I tried recording the sound on my phone, but the squeal tone does not record on it.
     
  10. Jaco who?

    Jaco who?

    May 20, 2008
    I don't understand the ohms mismatch thing with the Kustom; It's pretty rare that an amp's minimum impedance is 8 ohms. If it sounds like a torn speaker, it probably is, and doesn't occur with 80/4 - which is a whoppin' 20 watts. As always, though, I could be completely wrong.
     
  11. MyrskyVaris

    MyrskyVaris

    May 21, 2011
    I'm erring on the side of caution as I don't understand ohms as it relates to attaching heads to cabs.

    I have checked the speakers and the tweeter, all appear to be in good condition. No signs of torn speakers at all.

    But having said that, it sounds like a torn speaker, but not exactly like it. It's the closest I can describe it.
     
  12. It's almost impossible to diagnose a problem properly across the internet but - what is the impedance of the cabinet?
     
  13. MyrskyVaris

    MyrskyVaris

    May 21, 2011
    4 ohm
     
  14. Then you should get the full output of the head. To me it sounds like you may need more power and are running out of headroom. I would take the amp in to a tech and have it checked out to be sure.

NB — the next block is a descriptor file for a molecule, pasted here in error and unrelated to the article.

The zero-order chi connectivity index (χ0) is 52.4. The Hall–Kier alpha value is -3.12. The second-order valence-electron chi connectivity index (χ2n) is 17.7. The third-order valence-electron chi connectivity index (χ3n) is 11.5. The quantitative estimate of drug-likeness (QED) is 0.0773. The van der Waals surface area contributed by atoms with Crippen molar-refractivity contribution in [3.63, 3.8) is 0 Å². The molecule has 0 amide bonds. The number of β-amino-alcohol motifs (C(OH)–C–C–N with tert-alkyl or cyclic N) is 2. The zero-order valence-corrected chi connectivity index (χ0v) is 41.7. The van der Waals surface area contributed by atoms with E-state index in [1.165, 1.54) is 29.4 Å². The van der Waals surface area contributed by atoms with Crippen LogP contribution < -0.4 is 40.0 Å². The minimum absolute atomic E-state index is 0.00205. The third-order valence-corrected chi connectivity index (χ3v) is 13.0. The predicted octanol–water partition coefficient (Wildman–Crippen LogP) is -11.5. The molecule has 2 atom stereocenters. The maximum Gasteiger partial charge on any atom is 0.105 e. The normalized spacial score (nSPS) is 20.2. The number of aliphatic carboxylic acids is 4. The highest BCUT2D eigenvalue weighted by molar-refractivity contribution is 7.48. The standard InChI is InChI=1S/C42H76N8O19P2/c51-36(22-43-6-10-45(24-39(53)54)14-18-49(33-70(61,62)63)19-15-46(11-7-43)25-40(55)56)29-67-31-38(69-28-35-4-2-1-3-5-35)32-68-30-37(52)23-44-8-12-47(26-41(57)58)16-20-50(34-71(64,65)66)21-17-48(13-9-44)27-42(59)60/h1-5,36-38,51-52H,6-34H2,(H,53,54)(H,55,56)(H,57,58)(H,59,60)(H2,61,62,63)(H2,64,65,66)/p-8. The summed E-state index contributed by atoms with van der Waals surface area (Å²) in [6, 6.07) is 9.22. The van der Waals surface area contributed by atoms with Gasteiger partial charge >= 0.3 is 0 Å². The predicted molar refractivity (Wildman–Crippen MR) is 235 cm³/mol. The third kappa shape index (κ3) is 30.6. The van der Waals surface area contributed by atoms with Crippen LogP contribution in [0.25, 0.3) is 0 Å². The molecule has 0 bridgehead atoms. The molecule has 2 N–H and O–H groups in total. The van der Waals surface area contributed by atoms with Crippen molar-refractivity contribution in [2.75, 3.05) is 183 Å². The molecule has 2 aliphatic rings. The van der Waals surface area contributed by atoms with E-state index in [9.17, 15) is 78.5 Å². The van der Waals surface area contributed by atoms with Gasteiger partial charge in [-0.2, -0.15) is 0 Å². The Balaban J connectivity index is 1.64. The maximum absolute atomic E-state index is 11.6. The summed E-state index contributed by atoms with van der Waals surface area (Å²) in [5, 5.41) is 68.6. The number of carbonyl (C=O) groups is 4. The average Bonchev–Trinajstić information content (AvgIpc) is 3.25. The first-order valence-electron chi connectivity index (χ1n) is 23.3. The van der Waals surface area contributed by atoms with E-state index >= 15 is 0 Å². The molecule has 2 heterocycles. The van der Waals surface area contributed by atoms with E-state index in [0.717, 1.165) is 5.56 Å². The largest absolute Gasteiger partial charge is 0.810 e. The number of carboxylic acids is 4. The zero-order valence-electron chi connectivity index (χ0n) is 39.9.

15. MyrskyVaris

    MyrskyVaris

    May 21, 2011
    Thanks Paul. That does seem to be the only way forward.
     
  16. Hi.

    Judging by Your handle, Tervetuloa TalkBass forumiin MyrskyVaris.

    Since You have done the process of elimination, it's pretty safe to say that Your amp is malfunctioning, as simple as that.

    Taking it to a tech, or better yet, to the place You purchased it would be the best course of action.

    Regards
    Sam
     
  17. Munjibunga

    Munjibunga Retired Member

    May 6, 2000
    San Diego (when not at Groom Lake)
    Independent Contractor to Bass San Diego
    Maybe your active bass is overdriving the input of the TE.